My top 10 pizzas in London list reflects a global renaissance in the appreciation of Neapolitan pizza. The difference this time is that the feeling is genuine.
Naples shared its love for pizza and dry pasta with the world many years ago but something got lost in translation. Rather than eat pasta al dente and pizza soft, in the Neapolitan way, foreigners learned to do the opposite. Non-Italians at last discovered the pleasures of al dente pasta in the late 20th Century. But only recently have hard-core devotees in the pizza diaspora acquired a soft spot for pizza with a pliable crust.
In regulations set by the Associazione Verace Pizza Napoletana a pizza must be soft, easy to manipulate, bendy.
New followers of the Neapolitan pizza fold have been setting up pizzerias in New York and Tokyo, San Francisco and Sydney, LA and London. Their pizzas are not literally made in Naples, but most are baked in Neapolitan wood-fried brick pizza ovens. When true to its roots the pizza’s puffed cornicione (rim) is airy, dry and cooked through, not bready and gummy.
For the sake of comparison I’ve limited my consideration of London pizzas to the classic Margherita. If you have to judge pizza on a single variety it has to be the elemental tricolour of green, white and red – basil, mozzarella and tomato.
The omission of more elaborate, less familiar pizza varieties has had two distinct drawbacks: First, some pizzerias made the cut even though not all of the toppings on all of their pizzas are of the highest quality. Secondly, this list passes over a good number of praiseworthy pizzas, from the lardo, egg and spinach pizza at Lardo to the Nduja pizza at Pizza Pilgrims to the Charlie Jones pizza at Story Deli to the rotated specials at Home Slice Pizza.
Slow food is a good thing, especially when it comes to pizza dough. The best are prepared with the smallest amount of yeast and therefore require fermentation lasting 24 hours or longer. What I cannot tolerate is slow eating of pizza. It must be consumed hot.
Top 10 Pizzas in London
Upon arriving for the first time at the original Franco Manca I was so excited I asked a waitress to pinch me. She said I would have to queue like everyone else. Happily the pizzeria beneath the Brixton Market arcades and its then sub-£5 (now £5.90) Margherita were no dream. I soon discovered if there was any reality pinching to be done it should be of the fluffy, chewy, char-spotted cornicione that frames its pliable crust. Conscientious sourcing is central to the story line created by Giuseppe Mascoli but he overreached in choosing a mozzarella blend from a Somerset producer. The British cheese solidifies in fast-drying patches over the Margherita, marring the interplay with what has become an absurdly thin layer of tomato spread over the sourdough platform. The concern with Franco Manco’s expansion is that not every new pizzaiolo at every new location will be up to the challenge inherent in slow fermentation and fast cooking. Even so, Franco Manco’s rapid growth must be viewed as a plus, bringing good pizza at a good price closer to more and more Londoners.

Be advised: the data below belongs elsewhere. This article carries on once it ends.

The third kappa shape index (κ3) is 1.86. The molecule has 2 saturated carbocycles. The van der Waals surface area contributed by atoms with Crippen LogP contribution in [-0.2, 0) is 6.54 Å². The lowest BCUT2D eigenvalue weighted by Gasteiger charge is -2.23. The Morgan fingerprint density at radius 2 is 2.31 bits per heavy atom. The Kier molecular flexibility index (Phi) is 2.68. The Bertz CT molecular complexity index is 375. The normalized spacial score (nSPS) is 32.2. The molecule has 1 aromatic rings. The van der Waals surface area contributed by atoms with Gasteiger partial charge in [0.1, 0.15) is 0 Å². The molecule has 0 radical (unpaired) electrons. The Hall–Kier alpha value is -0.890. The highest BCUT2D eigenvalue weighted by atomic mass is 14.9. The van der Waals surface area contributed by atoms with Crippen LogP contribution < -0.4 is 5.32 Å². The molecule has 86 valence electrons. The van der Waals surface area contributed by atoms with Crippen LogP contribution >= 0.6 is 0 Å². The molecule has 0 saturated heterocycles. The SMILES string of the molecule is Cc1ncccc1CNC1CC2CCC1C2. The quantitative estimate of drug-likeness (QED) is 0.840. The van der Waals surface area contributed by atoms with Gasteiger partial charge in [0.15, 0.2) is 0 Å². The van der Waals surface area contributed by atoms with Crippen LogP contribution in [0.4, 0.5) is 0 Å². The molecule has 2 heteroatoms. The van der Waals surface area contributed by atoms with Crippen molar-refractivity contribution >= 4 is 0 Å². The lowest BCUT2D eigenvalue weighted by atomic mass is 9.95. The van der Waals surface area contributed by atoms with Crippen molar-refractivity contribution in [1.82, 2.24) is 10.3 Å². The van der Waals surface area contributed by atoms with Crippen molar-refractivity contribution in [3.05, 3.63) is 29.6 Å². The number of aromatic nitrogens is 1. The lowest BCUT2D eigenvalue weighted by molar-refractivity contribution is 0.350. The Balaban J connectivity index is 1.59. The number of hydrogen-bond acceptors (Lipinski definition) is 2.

Franco Manca Brixton, Unit 4, Market Row, Brixton, S9 – 020 7738 3021
Franco Manca Chiswick, 144 Chiswick High Street, Chiswick, W4 – 020 8747 4822
Franco Manco Stratford, Westfield Stratford, E20 – 020 8522 6669
Franco Manca Northcote, 16 Northcote Rd, Battersea, SW11 – 020 7924 3110
Franco Manca Tottenham Court, 98 Tottenham Court Rd, Fitzrovia, W1T – 020 7580 1913
Franco Manca Balham, 53 Bedford Hill, Balham, SW12 – 020 8772 0489
Franco Manca Southfields, 277 Wimbledon Park Road, SW11 – 020 8780 1048
Franco Manca Broadway Market, 52 Broadway Market, Hackney, E8 – 020 7254 7249
In Twickenham Monday and Tuesday are the loneliest nights of the week. That’s when Refettorio, the pizzeria-restaurant connected to Ruben’s bread bakery, is closed. The idea is to give both the sourdough and Daniele the pizzaiolo sufficient time to rest. Daniele is from Puglia and owner Igor Occhiali (his son’s name is Ruben) is from Tuscany, which may explain why the crust is crisper than any Neapolitan would allow. The sourdough base is much stiffer than Franco Manca’s but happily there is nothing cardboardy about a sourdough base that’s thin as a debit card in the middle yet bubbly and charred in all the right places. The fior di latte (cow’s milk mozzarella) is superbly oozy, drippy and stringy and, in a single word, dangerous.
52 Heath Road, Twickenham, TW1, 020 8892 9513
I can’t imagine what circumstances led Nadia Leonetti and Stefano Casanova of Addommè to leave the glamourous island of Capri to set up shop in Streatham. But if I were the official in charge of bringing tourism to that South London district I’d put their pictures at the top my home page, together with a photo of their Margherita, if only to show more famous pizzerias in posh London districts how fresh, hand-cut fior di latte should behave atop a pizza. Forget the polkadot aesthetic: On this pizza canvas the white and red elements flow freely into one another to form a pink surface. Naples native Peppe Silvestro is a gifted pizzaiollo: His pizzas are blackened and blistered yet the mozza stays pure white and the crispness is just enough to make a noise when you break into it. Reasonable people may disagree about which Streatham pizzeria is superior, Addommè or Bravi Ragazzi. If I were the official in charge Streatham tourism I’d organise comparison tastings.
17-21 Sternhold Ave, Streatham Hill, SW2, 020 8678 8496